Vampires Suck
Fox // PG-13 // $29.98 // November 30, 2010
Review by Kurt Dahlke | posted December 5, 2010
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Vampires Suck:
Though we get the easy joke, you've got to give credit to co-writer/directors Jason Friedberg and Aaron Seltzer for two things. Firstly, thanks for lobbing us an easy one with that title, in case we want to riff on it in our reviews, and I guess thanks for making a movie that really does suck, a whole bunch, so that we may take advantage of the aforementioned lob. And it seems we probably should, since, less a satire of the current media craze for vampires, and more a half-hearted spoof on Twilight, Vampires Suck sacrifices laughs for plot, missing the entertainment mark by a mile on both counts.

Friedberg and Seltzer might not exactly be household names to Joe Blow out there, but you'll recognize their output, in that they're responsible for nearly every modern spoof movie from Scary Movie straight into the DVD gutter. Taking up where the notorious Zucker/Abrahams/Zucker triumvirate (Airplane!) left off, Friedberg and Seltzer at first got it right, cramming their films with references to numerous movies and plenty of zany humor. However as their careers drag on they seem to have forgotten from whence they came, as jokes come more and more infrequently and attempts to instill their movies with plot render their efforts limp. They've reached a sort-of nadir with Vampires Suck, a movie that can only appeal to - and insult - the Twilight target audience. That's certainly a large group of people, but not one likely to flock to a movie skewering their totemic object of devotion. It doesn't leave much room for failure, does it?

Sadly, the movie pulled in almost 80 million dollars worldwide, quadrupling its production costs, and cementing the idea that tired ideas turned into crap is a viable Hollywood business model. Of course no one listens to we woeful critics, who - over at Rotten Tomatoes - have lambasted the movie with a 4% positive rating. But I know you, dear reader, will heed my advice, and rent this dog at your own peril. In fact you're only likely to rent it if you've been living inside a tree for the last ten years, so for those few of you, I'll clue you in a bit. Twilight is about a teenaged girl forced to move to a small Washington logging town, wherein her virginal hotness attracts not only the local vampires, but also werewolves. Torn between two super-hot hotties; the pale, pouty vampire and the virile, Native American werewolf, heroine Bella must decide to whom she wants to give it up. High School girls and Middle Aged Women the world over became way confused by this enchanting plot, and Series Novelist Stephanie Meyer lined up behind J.K. Rowling to become a billionaire.

Pretty much the same stuff happens in Vampires Suck only this time around it's dull and tedious. In fact Friedberg and Seltzer seem to point out that Twilight itself is kind of tedious, missing the connection that a parody of tediousness is itself going to be tedious. Taking into account the narrow purview of Suck we're left with a smattering of gags predicated on boneheaded literal interpretations of figures of speech, (much to the delight of 5-year-old punsters everywhere) and jokes bluntly stating the obvious, pounded home by characters breaking the fourth wall. Though every now and then casually tossed out lines like, "damn, girl, you look really boring and frigid ... do you wanna go to the prom?" drag out a laugh, and knowing bits such as likening a group of evil vampires to the pop group Black Eyed Peas might make you chuckle, that stuff is too few and far between. Not even the eerily amusing Ken Jeong as evil vampire Daro can save a movie that culminates with a naked, sparkly vampire sporting a disco ball where his owns should be.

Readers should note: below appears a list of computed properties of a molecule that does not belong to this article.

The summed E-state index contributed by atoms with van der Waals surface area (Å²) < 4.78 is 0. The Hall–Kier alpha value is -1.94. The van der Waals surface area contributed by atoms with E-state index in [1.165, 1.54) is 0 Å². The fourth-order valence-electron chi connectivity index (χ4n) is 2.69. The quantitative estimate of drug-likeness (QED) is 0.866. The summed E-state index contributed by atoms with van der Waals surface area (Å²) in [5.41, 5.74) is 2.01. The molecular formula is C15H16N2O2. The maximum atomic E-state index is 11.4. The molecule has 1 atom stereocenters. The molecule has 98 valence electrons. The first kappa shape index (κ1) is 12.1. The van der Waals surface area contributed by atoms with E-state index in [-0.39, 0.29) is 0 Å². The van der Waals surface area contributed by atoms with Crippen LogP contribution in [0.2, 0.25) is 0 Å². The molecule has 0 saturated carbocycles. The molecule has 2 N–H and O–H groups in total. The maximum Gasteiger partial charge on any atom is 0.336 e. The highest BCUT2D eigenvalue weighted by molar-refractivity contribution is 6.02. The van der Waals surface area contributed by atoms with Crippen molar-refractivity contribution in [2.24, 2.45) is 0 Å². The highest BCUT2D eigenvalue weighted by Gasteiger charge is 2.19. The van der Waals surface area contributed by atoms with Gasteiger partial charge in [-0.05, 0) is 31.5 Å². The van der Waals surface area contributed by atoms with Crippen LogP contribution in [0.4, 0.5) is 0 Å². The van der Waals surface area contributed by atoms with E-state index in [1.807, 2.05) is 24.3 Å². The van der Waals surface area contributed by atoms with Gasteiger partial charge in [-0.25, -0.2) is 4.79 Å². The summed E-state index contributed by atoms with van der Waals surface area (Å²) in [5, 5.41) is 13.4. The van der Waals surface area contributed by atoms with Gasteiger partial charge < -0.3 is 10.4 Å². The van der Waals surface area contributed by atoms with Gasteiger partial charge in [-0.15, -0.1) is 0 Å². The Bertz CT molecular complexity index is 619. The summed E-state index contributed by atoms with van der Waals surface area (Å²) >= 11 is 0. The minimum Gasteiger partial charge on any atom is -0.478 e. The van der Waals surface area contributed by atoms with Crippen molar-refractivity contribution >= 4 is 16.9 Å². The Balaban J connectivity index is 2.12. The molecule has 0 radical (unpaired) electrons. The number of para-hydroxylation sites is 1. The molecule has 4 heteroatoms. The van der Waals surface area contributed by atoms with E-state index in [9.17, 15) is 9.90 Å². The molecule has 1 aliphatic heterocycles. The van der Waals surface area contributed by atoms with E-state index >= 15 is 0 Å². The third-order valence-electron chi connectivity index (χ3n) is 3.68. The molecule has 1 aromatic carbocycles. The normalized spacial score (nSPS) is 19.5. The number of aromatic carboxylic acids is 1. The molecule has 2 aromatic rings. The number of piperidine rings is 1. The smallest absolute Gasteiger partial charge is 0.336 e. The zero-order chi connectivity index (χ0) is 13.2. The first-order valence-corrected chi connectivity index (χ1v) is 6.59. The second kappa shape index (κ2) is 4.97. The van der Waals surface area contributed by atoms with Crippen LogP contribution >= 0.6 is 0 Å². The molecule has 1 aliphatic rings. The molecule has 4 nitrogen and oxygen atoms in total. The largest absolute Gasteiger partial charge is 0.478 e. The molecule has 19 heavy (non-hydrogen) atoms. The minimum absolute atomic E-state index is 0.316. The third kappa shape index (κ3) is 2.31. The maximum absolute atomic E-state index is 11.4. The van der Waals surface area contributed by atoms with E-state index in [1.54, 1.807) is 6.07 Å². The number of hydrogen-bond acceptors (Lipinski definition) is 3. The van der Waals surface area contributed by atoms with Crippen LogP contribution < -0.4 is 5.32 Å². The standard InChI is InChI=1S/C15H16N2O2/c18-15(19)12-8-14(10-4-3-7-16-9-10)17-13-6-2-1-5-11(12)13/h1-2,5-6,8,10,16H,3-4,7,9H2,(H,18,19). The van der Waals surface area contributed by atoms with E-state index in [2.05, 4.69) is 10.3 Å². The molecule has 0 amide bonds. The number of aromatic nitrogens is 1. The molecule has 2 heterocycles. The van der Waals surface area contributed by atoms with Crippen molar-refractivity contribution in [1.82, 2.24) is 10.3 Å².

At least the movie looks good in its widescreen 1.85:1 ratio presentation. Those washed out grey colors signifying the vampires are present, while robust flesh tones come into play whenever werewolves are on the prowl. The image is fairly sharp, crisp and clean, with nice detail levels, and a solid job authoring and transferring the movie means that compression artifacts are not a problem.

English Dolby Digital 5.1 Surround Sound and French Dolby Surround Sound are offered, with the English track certainly sounding fine. Lots of nice audio placement makes for an easy-on-the-ears and engaging listen, and everything seems to be mixed really well, without argument between dialog and soundtrack music.

Both the Theatrical Version and Unrated Version are presented, though we watched the Unrated one, hoping for a little extra oomph. I'm not sure we got it. Five Deleted Scenes (about seven minutes total) merely increase the unnecessary nature of the movie, while you'll probably find as many laughs in the four-minute Gag Reel as you will in the rest of the movie. The Theatrical Trailer, some other Sneak Peeks, and English SDH and Spanish Subtitles complete the scanty picture.

Final Thoughts:
Friedberg and Seltzer's Twilight spoof lacks the broad view of their earlier movies, denying the opportunity for multiple laughs with its narrow focus. Real Twihards probably won't want to watch, while no one else needs to, since the dearth of jokes means that those few sticking around have a harder time bearing the weight. Heavy-handed bits of obvious humor, doled out sparingly, do not a worthwhile time make. Does Vampires Suck suck? Yes, so Skip It.

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